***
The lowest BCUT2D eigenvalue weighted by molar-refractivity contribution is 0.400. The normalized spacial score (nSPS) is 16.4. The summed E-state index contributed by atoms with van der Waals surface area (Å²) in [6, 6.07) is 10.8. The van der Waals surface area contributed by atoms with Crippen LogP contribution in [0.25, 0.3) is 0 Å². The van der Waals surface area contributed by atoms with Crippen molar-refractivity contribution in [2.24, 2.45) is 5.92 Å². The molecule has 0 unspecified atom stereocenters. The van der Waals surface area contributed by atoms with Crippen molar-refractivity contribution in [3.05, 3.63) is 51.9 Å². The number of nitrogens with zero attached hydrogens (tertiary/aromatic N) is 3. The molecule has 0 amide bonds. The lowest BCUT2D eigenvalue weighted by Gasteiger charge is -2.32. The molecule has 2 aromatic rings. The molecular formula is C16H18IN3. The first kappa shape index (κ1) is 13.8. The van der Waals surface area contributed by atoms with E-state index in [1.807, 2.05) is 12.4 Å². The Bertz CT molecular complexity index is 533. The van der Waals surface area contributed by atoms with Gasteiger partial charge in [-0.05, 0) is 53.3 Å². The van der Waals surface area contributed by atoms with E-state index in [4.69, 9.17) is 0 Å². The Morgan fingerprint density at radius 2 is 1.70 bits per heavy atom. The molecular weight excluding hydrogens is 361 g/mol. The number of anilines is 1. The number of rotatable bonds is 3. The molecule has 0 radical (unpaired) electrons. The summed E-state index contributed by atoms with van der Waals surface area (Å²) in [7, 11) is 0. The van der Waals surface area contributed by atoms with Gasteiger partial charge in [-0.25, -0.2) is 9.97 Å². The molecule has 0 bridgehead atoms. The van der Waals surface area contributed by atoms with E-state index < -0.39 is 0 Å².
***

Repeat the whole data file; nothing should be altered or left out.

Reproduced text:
The lowest BCUT2D eigenvalue weighted by molar-refractivity contribution is 0.400. The normalized spacial score (nSPS) is 16.4. The summed E-state index contributed by atoms with van der Waals surface area (Å²) in [6, 6.07) is 10.8. The van der Waals surface area contributed by atoms with Crippen LogP contribution in [0.25, 0.3) is 0 Å². The van der Waals surface area contributed by atoms with Crippen molar-refractivity contribution in [2.24, 2.45) is 5.92 Å². The molecule has 0 unspecified atom stereocenters. The van der Waals surface area contributed by atoms with Crippen molar-refractivity contribution in [3.05, 3.63) is 51.9 Å². The number of nitrogens with zero attached hydrogens (tertiary/aromatic N) is 3. The molecule has 0 amide bonds. The lowest BCUT2D eigenvalue weighted by Gasteiger charge is -2.32. The molecule has 2 aromatic rings. The molecular formula is C16H18IN3. The first kappa shape index (κ1) is 13.8. The van der Waals surface area contributed by atoms with E-state index in [1.807, 2.05) is 12.4 Å². The Bertz CT molecular complexity index is 533. The van der Waals surface area contributed by atoms with Gasteiger partial charge in [-0.05, 0) is 53.3 Å². The van der Waals surface area contributed by atoms with E-state index in [4.69, 9.17) is 0 Å². The Morgan fingerprint density at radius 2 is 1.70 bits per heavy atom. The molecular weight excluding hydrogens is 361 g/mol. The number of anilines is 1. The number of rotatable bonds is 3. The molecule has 0 radical (unpaired) electrons. The summed E-state index contributed by atoms with van der Waals surface area (Å²) in [7, 11) is 0. The van der Waals surface area contributed by atoms with Gasteiger partial charge in [-0.25, -0.2) is 9.97 Å². The molecule has 0 bridgehead atoms. The van der Waals surface area contributed by atoms with E-state index < -0.39 is 0 Å².